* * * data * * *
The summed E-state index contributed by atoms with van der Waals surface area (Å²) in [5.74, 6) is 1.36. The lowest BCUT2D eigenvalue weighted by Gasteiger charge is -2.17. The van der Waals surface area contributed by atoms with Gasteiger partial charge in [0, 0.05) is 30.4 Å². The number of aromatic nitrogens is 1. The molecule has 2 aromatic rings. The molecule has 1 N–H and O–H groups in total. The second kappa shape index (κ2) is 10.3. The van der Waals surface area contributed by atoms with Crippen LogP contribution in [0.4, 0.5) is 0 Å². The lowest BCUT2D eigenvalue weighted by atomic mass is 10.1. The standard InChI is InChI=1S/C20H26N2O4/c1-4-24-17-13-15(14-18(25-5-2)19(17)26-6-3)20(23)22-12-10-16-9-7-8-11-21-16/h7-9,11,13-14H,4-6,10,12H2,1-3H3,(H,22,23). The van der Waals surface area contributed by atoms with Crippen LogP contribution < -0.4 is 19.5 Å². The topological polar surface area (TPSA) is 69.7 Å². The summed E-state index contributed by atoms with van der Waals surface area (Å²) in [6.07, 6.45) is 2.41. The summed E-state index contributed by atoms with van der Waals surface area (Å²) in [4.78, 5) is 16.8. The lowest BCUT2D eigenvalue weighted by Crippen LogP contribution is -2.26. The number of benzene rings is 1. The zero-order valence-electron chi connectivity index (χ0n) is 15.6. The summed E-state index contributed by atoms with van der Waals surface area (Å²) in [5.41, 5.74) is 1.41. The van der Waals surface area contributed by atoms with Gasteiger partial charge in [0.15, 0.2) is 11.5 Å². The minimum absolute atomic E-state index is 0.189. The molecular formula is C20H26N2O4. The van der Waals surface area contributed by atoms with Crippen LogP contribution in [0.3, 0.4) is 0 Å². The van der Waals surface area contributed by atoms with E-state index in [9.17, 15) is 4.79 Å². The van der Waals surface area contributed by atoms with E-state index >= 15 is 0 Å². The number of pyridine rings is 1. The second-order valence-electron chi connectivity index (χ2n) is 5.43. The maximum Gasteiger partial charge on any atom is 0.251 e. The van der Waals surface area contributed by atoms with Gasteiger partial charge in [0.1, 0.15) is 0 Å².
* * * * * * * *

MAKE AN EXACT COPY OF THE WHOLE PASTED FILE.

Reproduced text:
The summed E-state index contributed by atoms with van der Waals surface area (Å²) in [5.74, 6) is 1.36. The lowest BCUT2D eigenvalue weighted by Gasteiger charge is -2.17. The van der Waals surface area contributed by atoms with Gasteiger partial charge in [0, 0.05) is 30.4 Å². The number of aromatic nitrogens is 1. The molecule has 2 aromatic rings. The molecule has 1 N–H and O–H groups in total. The second kappa shape index (κ2) is 10.3. The van der Waals surface area contributed by atoms with Crippen LogP contribution in [0.4, 0.5) is 0 Å². The lowest BCUT2D eigenvalue weighted by atomic mass is 10.1. The standard InChI is InChI=1S/C20H26N2O4/c1-4-24-17-13-15(14-18(25-5-2)19(17)26-6-3)20(23)22-12-10-16-9-7-8-11-21-16/h7-9,11,13-14H,4-6,10,12H2,1-3H3,(H,22,23). The van der Waals surface area contributed by atoms with Crippen LogP contribution < -0.4 is 19.5 Å². The topological polar surface area (TPSA) is 69.7 Å². The summed E-state index contributed by atoms with van der Waals surface area (Å²) in [6.07, 6.45) is 2.41. The summed E-state index contributed by atoms with van der Waals surface area (Å²) in [4.78, 5) is 16.8. The lowest BCUT2D eigenvalue weighted by Crippen LogP contribution is -2.26. The number of benzene rings is 1. The zero-order valence-electron chi connectivity index (χ0n) is 15.6. The summed E-state index contributed by atoms with van der Waals surface area (Å²) in [5.41, 5.74) is 1.41. The van der Waals surface area contributed by atoms with Gasteiger partial charge in [0.15, 0.2) is 11.5 Å². The minimum absolute atomic E-state index is 0.189. The molecular formula is C20H26N2O4. The van der Waals surface area contributed by atoms with Crippen LogP contribution in [0.3, 0.4) is 0 Å². The van der Waals surface area contributed by atoms with E-state index in [9.17, 15) is 4.79 Å². The van der Waals surface area contributed by atoms with E-state index >= 15 is 0 Å². The number of pyridine rings is 1. The second-order valence-electron chi connectivity index (χ2n) is 5.43. The maximum Gasteiger partial charge on any atom is 0.251 e. The van der Waals surface area contributed by atoms with Gasteiger partial charge in [0.1, 0.15) is 0 Å².